What is the explanation for that extreme change?
"Physicians never say that a diagnosis was mistaken. At the age of three, he met the criteria that matched the autistic label, and three years later he met all the criteria of a regular child, without question. I believe that the symptoms were not read properly, and besides that there really probably was a miracle here. He received from me and from his mother amazing and loving care. He moved from the place of an uncommunicative boy, with visible autistic symptoms, to the place of a sociable, communicative and talkative boy. He is a brilliant child with sharp intelligence, and it could be that that also helped him.
"In the past year, parallel to my collapse, I became a true parent. After my relationship blew apart, what remained was my son. I felt that the educational process absolutely had to be under my responsibility. I don't trust anyone other than myself to bring that boy to the status of a mature, sane, serious, handsome adult with high moral standards. I trust only myself. The person who helped me, surprisingly, was my father, Amram Ginz, a Holocaust survivor and a very tough person, whom I never got along with my whole life. My good fortune was that he loved art and therefore did not object to my becoming a dancer. In the past year I discovered my father, who took care of me and gave my son what he did not give me over the years. Wow, I have real tears in my eyes."
Do you share the very personal stories behind the works with the dancers?
"The company is not very involved in my private life. When we worked on 'Secret Garden,' they did not know about my son's diagnosis, because I didn't want them to have in mind the image of a special boy that would limit them. I only told them toward the end. In the past year they knew that I fell apart. It was impossible to hide it, because I did not actually function, and for three months I barely showed up to work with them. At the start of my collapse we flew to China for a series of performances. We had one show in front of 1,000 people. The music was already playing, and Daniella had to pull me out of the dressing room so I would get onstage in time and do my role. I was out of it. During all the traveling in the van I sat apart from the members of the company, who were laughing and singing, buried in a handkerchief.
"There are complex relations between me and my dancers. On the one hand, they are like my family and I love each of them. When we perform in Tel Aviv, some of the dancers sleep over at my place and I get up in the morning and make them pancakes. At lunchtime on Shabbat they can call and come over to eat. On the other hand, I have to discipline them and they can get very angry with me. I am friend, father and boss. I am emotional and terribly obsessive, so it's hard with me sometimes. I can make demands and pressure them, and they can fall apart and talk back. It's all very intense with us, and endless tension is created."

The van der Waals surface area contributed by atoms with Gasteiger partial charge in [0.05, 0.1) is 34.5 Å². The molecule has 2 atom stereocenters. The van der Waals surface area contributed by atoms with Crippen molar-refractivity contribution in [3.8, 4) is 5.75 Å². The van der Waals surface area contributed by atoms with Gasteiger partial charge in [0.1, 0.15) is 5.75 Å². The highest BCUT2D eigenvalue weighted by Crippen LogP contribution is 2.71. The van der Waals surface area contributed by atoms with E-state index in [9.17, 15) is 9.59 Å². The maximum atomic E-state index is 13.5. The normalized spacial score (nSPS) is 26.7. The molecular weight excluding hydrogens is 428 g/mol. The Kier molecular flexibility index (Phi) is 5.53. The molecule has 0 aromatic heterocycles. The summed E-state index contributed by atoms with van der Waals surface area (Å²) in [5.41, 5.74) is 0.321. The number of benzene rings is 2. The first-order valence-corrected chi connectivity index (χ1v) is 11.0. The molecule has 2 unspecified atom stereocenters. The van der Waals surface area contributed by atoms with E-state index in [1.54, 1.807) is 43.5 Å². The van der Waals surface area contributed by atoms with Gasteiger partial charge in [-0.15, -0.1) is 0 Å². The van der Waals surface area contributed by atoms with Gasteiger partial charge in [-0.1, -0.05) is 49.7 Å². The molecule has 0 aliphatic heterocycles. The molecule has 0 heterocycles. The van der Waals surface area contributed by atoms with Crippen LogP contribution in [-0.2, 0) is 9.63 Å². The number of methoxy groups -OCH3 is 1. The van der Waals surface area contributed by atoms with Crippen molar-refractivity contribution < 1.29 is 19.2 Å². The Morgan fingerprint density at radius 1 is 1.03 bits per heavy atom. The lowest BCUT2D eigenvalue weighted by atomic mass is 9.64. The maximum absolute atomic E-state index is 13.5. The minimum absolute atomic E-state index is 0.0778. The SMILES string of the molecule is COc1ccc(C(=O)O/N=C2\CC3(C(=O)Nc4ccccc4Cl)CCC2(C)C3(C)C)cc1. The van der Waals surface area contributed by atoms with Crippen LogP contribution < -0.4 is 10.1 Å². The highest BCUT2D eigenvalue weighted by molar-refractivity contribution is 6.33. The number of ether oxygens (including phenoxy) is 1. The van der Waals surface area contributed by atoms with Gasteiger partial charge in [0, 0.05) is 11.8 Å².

The company's dancers have to commit to move to Be'er Sheva, and their lives revolve almost exclusively around the company and the other members. In contrast to the center of the country, a dancer can live on his salary in the southern city. Like other companies, the Kamea dancers earn between NIS 2,500 and NIS 4,000 a month, depending on their status in the company. Ginz himself has a hard time making ends meet, so he has to hold down two jobs and at his advanced age is still taking money from his mother.
"The obligation to reside in Be'er Sheva does good things for the company," he explains. "The dancers go shopping together, cook together, go out together, sleep at one another's place. There are two couples in the company, and my feeling is that interaction of that kind also exists between some of the others. It's a very crystallized group, like a family. That is the right way to work. There is a great advantage in a close company community with the quiet of doing."
Is it possible to be a loving, close- knit family in such a competitive profession?
"There is a great deal of tension in the company because of competitiveness and roles, but I ensure that every dancer I have will be present onstage and get a part, because all my dancers stimulate me. Anyone who doesn't stimulate me and whom I do not like will very quickly find himself outside." W